As risk or attitude to risk changes in the market – as we hopefully get a rate rise that perhaps signals the final end of the bull market in bonds, and a start of an asset-allocation shift out of fixed income into other asset classes – we think gold will be a beneficiary of that, as people look to move assets out of bonds. Are you talking about an "equitization of cash" of sorts that's also a way to soldier through this volatile transition period of rising rates?
Will Rhind: It's more of a reshuffling of the asset allocation in a portfolio. So if somebody has no allocation to gold – let's just say for argument's sake that somebody has an equity portfolio, 60/40 bonds and equities, and we get into a rising-interest-rate environment.
That's not going to be positive for bonds, and while I'm not suggesting people are going to sell all their bond portfolio, they maybe cut that from 40 to 35, or from 40 to 30. And what's the beneficiary of that 5 or 10 percent in terms of reallocated, reweighted assets? We would like to think gold could be a beneficiary of some or all of that reallocation. Is it a permanent sense that 5 to 10 percentage points of allocation should go into gold? Or is your view more short term and tactical?
Will Rhind: Well, again, the market is cyclical, and the demand for gold to a great extent is cyclical. We think everybody should have a percentage of gold in their portfolio, but that changes according to market conditions.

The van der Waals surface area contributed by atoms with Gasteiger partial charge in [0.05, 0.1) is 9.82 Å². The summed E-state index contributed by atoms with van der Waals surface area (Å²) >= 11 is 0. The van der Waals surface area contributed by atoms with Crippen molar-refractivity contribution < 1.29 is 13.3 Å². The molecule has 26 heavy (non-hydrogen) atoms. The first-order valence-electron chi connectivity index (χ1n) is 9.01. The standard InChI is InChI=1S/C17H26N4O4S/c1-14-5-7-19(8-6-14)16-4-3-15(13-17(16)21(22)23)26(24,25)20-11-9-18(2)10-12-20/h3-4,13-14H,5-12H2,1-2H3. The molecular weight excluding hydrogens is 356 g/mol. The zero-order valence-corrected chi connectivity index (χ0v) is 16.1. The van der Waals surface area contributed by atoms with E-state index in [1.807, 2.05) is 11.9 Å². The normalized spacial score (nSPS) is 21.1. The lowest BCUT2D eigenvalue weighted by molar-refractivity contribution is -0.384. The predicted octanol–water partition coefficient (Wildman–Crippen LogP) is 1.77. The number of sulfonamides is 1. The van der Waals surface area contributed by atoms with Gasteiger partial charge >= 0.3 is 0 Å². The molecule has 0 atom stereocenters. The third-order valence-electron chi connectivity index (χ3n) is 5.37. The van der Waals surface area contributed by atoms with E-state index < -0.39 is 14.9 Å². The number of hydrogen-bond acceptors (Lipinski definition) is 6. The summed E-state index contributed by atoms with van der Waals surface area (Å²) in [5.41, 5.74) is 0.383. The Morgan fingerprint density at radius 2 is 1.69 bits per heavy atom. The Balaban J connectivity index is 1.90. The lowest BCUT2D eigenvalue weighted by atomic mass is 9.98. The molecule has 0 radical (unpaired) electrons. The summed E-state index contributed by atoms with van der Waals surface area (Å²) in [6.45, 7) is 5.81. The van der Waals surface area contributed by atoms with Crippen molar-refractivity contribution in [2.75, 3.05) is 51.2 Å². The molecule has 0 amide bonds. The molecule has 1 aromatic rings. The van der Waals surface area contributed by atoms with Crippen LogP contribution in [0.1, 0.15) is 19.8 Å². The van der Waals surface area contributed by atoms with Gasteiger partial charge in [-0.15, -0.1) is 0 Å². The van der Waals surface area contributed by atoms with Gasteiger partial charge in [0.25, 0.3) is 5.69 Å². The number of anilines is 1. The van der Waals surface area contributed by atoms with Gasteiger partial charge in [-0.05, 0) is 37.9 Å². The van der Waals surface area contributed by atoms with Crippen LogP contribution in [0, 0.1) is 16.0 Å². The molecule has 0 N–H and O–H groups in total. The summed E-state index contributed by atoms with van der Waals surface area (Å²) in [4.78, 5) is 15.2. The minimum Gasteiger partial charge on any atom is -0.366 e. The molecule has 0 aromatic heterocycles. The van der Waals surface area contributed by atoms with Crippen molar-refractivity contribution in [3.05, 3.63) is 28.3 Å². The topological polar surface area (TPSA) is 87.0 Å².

Like I said, if you think of right now being a period where people have little to no gold exposure in a portfolio, that's an example of a situation where that portfolio allocation percentage could rise.
Therefore, once we enter into this tightening cycle-or right now we have an event-driven scenario in Greece – perhaps investors' minds are focusing on risk mitigation and on reweighting some areas of the portfolio that might be exposed to riskier assets into something like gold. The point is that if we're at a point in time where allocations to gold are low, then here are a few immediate examples of where we think allocations to gold could rise again. So how do you keep the GLD franchise alive as the world mends?
Will Rhind: I think it's talking about the relevance or the role of gold in a portfolio, the permanency of that role, but also reminding people that the risks in the world haven't gone away since the financial crisis, and that we are now entering into a period where there is risk in Greece, there is risk in Puerto Rico, there is risk of slowdown of China. is a research-oriented website devoted to sharing ideas about investing in the natural resources sector. Published by Van Eck Associates Corporation, the site offers an educational resource for both individual and institutional investors interested in learning more about commodity equities, commodity futures, and gold – the three major components of the hard assets marketplace.